“Hopefully this is a learning game for guys to understand that this isn’t promised to anybody,” said Roethlisberger. “Tomorrow’s not promised to any of us and just to make the playoffs isn’t enough to get to this championship game. A lot of guys have been in this league for a long time and haven’t been to any of these or have been to very few, so I hope that they understand the importance and relish the opportunity if it comes again.”

Asked if he thinks the younger players understood that, Roethlisberger said, “I don’t know. That’s a good question. That’s probably a question for other guys, but I know I did.”

Brady on Hogan after record-setting night: 'He's been incredible'

Brady on Hogan after record-setting night: 'He's been incredible'

FOXBORO -- Someone told Chris Hogan before the AFC Championship that it would be a game he'd look back on 30 years from now and remember in perfect detail. 

That may be difficult for him given the sheer volume of plays he made in Sunday's 36-17 win over the Steelers. Hogan finished the game with nine catches for 180 yards and two touchdowns on 12 targets, surpassing Deion Branch for the franchise record for receiving yards in a postseason game.

PATRIOTS 36, STEELERS 17

"It'll be something that definitely I'll remember for the rest of my career," he said, "and probably for the rest of my life . . . I'm happy for everyone in this locker room, all these guys in the locker room, the coaches. We've worked so hard to get here, and I was just happy that I was able to help this team get a win tonight."

Hogan did more than that. He was pivotal during New England's first touchdown drive of the night, catching passes on three consecutive plays for a total of 41 yards, and then reeling in an easy 16-yard touchdown when the Steelers defense lost track of him in the right half of the end zone. 

"I moved a little bit to the left because they were pressuring up the middle, and the pocket kind of collapsed," Brady said. "So I kind of slid to the left and I had good vision. They kind of bit down on Julian [Edelman] pretty hard, and then Hogs just was standing there in the back of the end zone."

Hogan's other catches were generally more contested than that one, but several were made without a Steelers defender harrassing him. And when they let him be, he made them pay. 

The flea-flicker pass that resulted in Hogan's second score of the day was a kick in the gut for the Steelers defense, putting the Patriots ahead, 17-6. Brady initially needed a reminder of how Hogan scored his second touchdown of the night, saying, "Oh, the flea-flicker. How could I forget that?"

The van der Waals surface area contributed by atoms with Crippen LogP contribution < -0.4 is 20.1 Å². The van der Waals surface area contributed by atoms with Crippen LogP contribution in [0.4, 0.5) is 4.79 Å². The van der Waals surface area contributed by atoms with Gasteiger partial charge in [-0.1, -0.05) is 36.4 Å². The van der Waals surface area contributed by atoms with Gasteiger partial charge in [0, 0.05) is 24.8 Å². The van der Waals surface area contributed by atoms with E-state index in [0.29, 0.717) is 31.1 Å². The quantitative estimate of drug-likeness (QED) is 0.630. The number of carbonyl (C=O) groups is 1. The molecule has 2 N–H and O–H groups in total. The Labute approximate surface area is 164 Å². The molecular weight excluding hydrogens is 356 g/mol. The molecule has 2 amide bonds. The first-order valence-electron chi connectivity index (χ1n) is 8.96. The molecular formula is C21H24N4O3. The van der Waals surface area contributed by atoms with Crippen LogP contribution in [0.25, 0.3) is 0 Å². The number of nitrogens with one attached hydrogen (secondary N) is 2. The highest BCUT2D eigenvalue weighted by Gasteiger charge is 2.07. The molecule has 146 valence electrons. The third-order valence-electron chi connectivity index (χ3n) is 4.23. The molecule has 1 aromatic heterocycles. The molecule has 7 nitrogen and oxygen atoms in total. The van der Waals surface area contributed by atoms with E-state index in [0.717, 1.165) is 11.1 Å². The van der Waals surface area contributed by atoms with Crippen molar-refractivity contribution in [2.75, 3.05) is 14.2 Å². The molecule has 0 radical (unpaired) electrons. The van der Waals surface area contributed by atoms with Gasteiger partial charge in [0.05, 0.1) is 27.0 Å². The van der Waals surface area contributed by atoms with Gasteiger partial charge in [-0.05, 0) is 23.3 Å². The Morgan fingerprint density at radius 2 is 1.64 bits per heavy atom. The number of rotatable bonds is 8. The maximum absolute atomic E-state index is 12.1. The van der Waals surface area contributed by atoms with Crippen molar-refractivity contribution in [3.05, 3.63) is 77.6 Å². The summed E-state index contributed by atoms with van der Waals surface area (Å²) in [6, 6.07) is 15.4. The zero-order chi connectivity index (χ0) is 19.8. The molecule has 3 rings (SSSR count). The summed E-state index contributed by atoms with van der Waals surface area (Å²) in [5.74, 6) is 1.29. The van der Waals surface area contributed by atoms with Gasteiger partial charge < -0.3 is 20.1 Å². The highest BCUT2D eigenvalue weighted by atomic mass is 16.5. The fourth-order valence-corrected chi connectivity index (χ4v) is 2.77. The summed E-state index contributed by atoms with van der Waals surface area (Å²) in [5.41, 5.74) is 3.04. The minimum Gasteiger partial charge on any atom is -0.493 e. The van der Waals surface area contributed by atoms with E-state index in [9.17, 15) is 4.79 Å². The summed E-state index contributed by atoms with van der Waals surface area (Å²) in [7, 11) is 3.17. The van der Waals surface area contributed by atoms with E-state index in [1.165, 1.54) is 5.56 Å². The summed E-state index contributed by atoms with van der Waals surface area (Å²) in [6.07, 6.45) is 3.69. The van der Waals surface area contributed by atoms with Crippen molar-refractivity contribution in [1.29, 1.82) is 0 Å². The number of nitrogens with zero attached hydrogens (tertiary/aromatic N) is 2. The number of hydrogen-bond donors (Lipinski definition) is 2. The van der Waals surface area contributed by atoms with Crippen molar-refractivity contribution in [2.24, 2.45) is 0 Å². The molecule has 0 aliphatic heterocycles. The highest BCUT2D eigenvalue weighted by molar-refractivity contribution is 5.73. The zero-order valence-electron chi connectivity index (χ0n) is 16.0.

"We ran one earlier in the year against, I think it was Baltimore, and it worked," Brady added. "I hit Hogan on that one too, on a crossing route. Those were well-executed plays. It's nice when you can take advantage of some of those plays, nice to gain some chunks that way when you kind of get some misdirection or double-pass, flea-flicker, something like that. It's a big spark for the team."

At that point Hogan already had racked up a career day. He had never scored multiple touchdowns in an NFL game coming in, and he set his own career-high for receiving in the postseason with 117 yards. In his first and only playoff game the week before, he had 95 yards on four catches. 

Hogan suffered a thigh injury in that game that limited him in practice and made him questionable against the Steelers. But he played, and he gave his team an early boost, helping force the Steelers to play catch-up for the vast majority of the night.

And the injury didn't appear to slow him down all that much. Though there were times when he was slow to get to his feet after being tackled, he showed the kind of speed that allowed him to put himself near the top of the list in the NFL when it comes to yards-per-catch (18.7). Among  receivers with at least 20 catches, he trailed only Sammie Coates (20.7) of the Steelers. 

"He's been incredible," Brady said. "I mean, to lead the league in average yards per catch is spectacular. He's made big plays for us all season. He made big plays in the biggest game of the year for us."

It's one that he'll remember for a long time, but he's hoping to add to that happy memory in two weeks.

"We've grinded throughout this entire year, this is what we worked for, and this is what we wanted to get to," Hogan said. "It's a special moment for all of these guys in this locker room. We'll enjoy this and get back to work because we've got one more."